That’s it, it’s done. After almost 52 years, the last train of the model that launched the Montreal métro system — including the first cars ever built and delivered — were pulled out of service at 6:51pm on Thursday, June 21, 2018, at the Saint-Michel station on the blue line, to applause from chairperson Philippe Schnobb and a few dozen transit enthusiasts. The video above shows its last in-service stop.
The MR-63, the model number reflecting the year in which they were designed and ordered from Canadian Vickers in advance of the 1966 opening of the system, wasn’t the world’s best-designed vehicle. It had a lot of faults that were quickly rectified after the opening, most famously a problem with temperature control. Engineers greatly underestimated how hot the cars would get, and built a heating system that was never used. The driver’s cabin got so hot that a driver fainted, so the motor cars were retrofitted with an air conditioning unit replacing one of the seats in the passenger cabin. New fans were also installed in the ceiling, and one door in each car had its glass window replaced with a grill.
— Steve Faguy (@fagstein) June 21, 2018
The interior design, which underwent a few changes in the half-century of operation, wasn’t exactly eye-catching in the end. Everything from the ceiling to the floor to the walls to the seats to the doors were either grey or beige. Modifications made to remove seats for more standing space left unsightly panels, and decades of use and abuse long ago wore away its lustre, despite impressive maintenance efforts.
The trains’ similarities to the MR-73, built a decade later by Bombardier, kind of dulled the nostalgia factor. Those with untrained eyes might not even have noticed the difference. When a man stopped me at the Saint-Michel station and asked what was going on that had captured people’s attention, I tried to explain. He confessed he had never noticed the difference between the models.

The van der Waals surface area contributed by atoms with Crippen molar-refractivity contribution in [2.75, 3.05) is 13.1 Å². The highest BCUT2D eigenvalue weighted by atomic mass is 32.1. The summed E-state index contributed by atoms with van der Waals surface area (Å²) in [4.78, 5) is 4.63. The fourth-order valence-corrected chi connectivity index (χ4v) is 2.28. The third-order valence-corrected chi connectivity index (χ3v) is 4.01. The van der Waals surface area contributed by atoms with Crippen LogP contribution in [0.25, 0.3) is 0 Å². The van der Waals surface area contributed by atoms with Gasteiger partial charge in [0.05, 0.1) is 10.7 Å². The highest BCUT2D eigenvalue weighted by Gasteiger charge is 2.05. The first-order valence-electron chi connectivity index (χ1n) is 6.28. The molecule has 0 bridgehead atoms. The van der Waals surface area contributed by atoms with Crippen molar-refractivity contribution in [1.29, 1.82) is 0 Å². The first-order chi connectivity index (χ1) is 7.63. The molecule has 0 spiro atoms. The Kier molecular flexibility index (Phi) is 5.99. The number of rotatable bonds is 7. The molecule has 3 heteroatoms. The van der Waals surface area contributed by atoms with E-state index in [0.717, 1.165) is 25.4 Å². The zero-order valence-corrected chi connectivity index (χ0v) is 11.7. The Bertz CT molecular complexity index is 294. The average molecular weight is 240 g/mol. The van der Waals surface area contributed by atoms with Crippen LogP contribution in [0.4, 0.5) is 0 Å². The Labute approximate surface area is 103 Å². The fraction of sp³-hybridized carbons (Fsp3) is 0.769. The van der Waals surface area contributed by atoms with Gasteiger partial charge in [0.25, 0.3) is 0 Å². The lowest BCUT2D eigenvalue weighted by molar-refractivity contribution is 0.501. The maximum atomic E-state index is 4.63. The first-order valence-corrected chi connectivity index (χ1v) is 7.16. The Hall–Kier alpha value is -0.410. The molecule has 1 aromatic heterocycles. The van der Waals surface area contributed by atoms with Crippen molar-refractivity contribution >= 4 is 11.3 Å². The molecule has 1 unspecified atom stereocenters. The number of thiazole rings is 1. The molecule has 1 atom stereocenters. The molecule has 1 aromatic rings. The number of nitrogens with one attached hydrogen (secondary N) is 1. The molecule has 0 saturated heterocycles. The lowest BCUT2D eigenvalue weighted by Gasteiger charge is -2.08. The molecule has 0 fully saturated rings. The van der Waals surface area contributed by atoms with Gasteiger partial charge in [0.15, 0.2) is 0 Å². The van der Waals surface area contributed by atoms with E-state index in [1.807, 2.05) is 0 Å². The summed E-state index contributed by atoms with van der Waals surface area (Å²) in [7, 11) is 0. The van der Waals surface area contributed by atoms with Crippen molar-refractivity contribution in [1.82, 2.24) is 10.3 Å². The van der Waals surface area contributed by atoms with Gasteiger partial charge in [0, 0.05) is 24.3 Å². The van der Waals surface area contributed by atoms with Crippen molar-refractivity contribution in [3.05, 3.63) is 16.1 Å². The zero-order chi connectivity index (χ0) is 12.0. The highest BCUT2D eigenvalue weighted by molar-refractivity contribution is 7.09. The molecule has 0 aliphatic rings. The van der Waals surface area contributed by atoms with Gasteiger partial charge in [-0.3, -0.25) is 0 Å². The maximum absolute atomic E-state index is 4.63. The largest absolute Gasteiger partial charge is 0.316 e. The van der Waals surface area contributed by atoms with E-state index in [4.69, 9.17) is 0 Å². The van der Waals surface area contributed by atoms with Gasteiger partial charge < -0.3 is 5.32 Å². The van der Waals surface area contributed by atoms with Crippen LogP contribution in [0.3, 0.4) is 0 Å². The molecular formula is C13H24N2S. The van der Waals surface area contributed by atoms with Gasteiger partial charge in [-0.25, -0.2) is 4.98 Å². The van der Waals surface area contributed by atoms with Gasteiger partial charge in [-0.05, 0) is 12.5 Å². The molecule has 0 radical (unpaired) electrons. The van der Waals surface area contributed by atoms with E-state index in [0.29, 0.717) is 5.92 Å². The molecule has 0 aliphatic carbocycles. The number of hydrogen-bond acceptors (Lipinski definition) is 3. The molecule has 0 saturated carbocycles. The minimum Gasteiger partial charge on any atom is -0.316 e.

But to transit buffs, and many STM employees, it was a bittersweet moment to see the last of these old trains head into retirement. The agency decided to make it into an event, scheduling a final tour of all four metro lines, and outfitting the final train with vintage advertisements, information panels and a bit of special branding.
It also saved the first trains for last. The final nine-car train included the very first ones delivered to the STM, with vehicle numbers 81-501, 80-001 and 81-502 (501 was the first one built, but 502 was the first one delivered and was used for ceremonial activities before the opening the métro — 502 is the one that will be headed to the Exporail museum this fall). The train also included 81-506/80-003/81-505, and 81-532/80-016/81-531.
Amazingly, this model of train was never used in regular service on the blue line until its final day.
There were 369 cars, or 123 three-car elements, originally built of this model. Eleven of these elements (33 cars) were destroyed in fires in 1971 and 1974. Most of the rest lasted until the Azur trains began arriving and were subsequently phased out of service.
The final tour attracted a lot of amateur photographers, transit enthusiasts and curious onlookers. The final day was particularly busy, with fans by the dozens crowding the six-car train as it made its way from Saint-Michel to Snowdon and back again.
The operators at each end — hand-picked for the occasion — were generous but still professional, letting people take pictures without allowing them to actually enter an in-service cab.
For the final trip, from Snowdon to Saint-Michel, the transit fans were joined by STM staff, including chairperson Philippe Schnobb and historian Benoit Clairoux, both of whom handed out souvenir pins.
Like many transit fans before him, Schnobb ran from one car to the next as the train stopped along the route, greeting people in each car.
There was applause as the train made its final stop, a bit of organizational confusion as staff figured out the organization of some photos and videos, and the train headed to the tail tracks to park.
At that point, the crowd dispersed, most of them taking the métro back home.
C'était une voiture de métro mais aussi un symbole de la métropole, un train d’union dans le quotidien des Montréalais. Après 52 ans de loyaux services et 1,4 milliard de km-voiture au compteur, le MR-63 a parcouru les tunnels du métro pour la dernière fois. Adieu et #merciMR63 pic.twitter.com/c49dKYt2gg
— STM (@stm_nouvelles) June 21, 2018
If you’ve read this far you’re probably pretty interested in this stuff. So can you spot the difference between the métro’s three train models solely by the sound of it arriving?
I’ve put the sound of each of the three models’ arrivals at a métro station in this clip in a random order. Can you figure out which is which?